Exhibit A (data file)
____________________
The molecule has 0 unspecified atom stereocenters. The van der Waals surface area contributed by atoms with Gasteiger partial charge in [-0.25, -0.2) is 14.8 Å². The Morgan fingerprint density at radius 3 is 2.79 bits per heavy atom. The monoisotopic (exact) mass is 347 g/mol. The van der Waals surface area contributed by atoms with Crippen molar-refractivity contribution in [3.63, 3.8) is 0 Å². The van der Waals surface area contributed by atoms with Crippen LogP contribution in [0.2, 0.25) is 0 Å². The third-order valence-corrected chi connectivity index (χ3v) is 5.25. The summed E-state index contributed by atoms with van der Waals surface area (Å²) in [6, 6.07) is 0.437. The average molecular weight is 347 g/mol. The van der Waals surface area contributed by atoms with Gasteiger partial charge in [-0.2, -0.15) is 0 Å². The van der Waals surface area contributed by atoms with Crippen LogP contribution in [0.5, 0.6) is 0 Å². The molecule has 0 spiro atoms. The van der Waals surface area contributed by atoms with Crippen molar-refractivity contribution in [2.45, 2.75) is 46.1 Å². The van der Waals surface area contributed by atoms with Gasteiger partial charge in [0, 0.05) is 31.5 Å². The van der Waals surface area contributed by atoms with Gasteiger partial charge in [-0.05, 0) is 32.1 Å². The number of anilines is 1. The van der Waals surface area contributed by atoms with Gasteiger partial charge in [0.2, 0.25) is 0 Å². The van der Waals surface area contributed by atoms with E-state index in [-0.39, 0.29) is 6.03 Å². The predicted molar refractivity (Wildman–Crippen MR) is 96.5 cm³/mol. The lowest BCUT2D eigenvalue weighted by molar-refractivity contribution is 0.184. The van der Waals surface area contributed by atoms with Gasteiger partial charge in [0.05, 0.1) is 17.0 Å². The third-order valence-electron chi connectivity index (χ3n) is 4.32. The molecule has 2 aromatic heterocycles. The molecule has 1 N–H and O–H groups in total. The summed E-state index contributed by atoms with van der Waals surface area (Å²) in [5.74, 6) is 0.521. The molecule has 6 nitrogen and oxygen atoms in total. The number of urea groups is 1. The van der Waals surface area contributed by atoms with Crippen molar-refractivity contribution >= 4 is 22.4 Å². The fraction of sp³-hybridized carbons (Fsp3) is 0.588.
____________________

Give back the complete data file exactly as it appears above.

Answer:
The molecule has 0 unspecified atom stereocenters. The van der Waals surface area contributed by atoms with Gasteiger partial charge in [-0.25, -0.2) is 14.8 Å². The Morgan fingerprint density at radius 3 is 2.79 bits per heavy atom. The monoisotopic (exact) mass is 347 g/mol. The van der Waals surface area contributed by atoms with Crippen molar-refractivity contribution in [3.63, 3.8) is 0 Å². The van der Waals surface area contributed by atoms with Crippen LogP contribution in [0.2, 0.25) is 0 Å². The third-order valence-corrected chi connectivity index (χ3v) is 5.25. The summed E-state index contributed by atoms with van der Waals surface area (Å²) in [6, 6.07) is 0.437. The average molecular weight is 347 g/mol. The van der Waals surface area contributed by atoms with Gasteiger partial charge in [-0.2, -0.15) is 0 Å². The van der Waals surface area contributed by atoms with Crippen LogP contribution in [0.5, 0.6) is 0 Å². The molecule has 0 spiro atoms. The van der Waals surface area contributed by atoms with Crippen molar-refractivity contribution in [2.45, 2.75) is 46.1 Å². The van der Waals surface area contributed by atoms with Gasteiger partial charge in [0, 0.05) is 31.5 Å². The van der Waals surface area contributed by atoms with Gasteiger partial charge in [-0.05, 0) is 32.1 Å². The number of anilines is 1. The van der Waals surface area contributed by atoms with Gasteiger partial charge in [0.2, 0.25) is 0 Å². The van der Waals surface area contributed by atoms with E-state index in [-0.39, 0.29) is 6.03 Å². The predicted molar refractivity (Wildman–Crippen MR) is 96.5 cm³/mol. The lowest BCUT2D eigenvalue weighted by molar-refractivity contribution is 0.184. The van der Waals surface area contributed by atoms with Gasteiger partial charge in [0.05, 0.1) is 17.0 Å². The third-order valence-electron chi connectivity index (χ3n) is 4.32. The molecule has 2 aromatic heterocycles. The molecule has 1 N–H and O–H groups in total. The summed E-state index contributed by atoms with van der Waals surface area (Å²) in [5.74, 6) is 0.521. The molecule has 6 nitrogen and oxygen atoms in total. The number of urea groups is 1. The van der Waals surface area contributed by atoms with Crippen molar-refractivity contribution >= 4 is 22.4 Å². The fraction of sp³-hybridized carbons (Fsp3) is 0.588.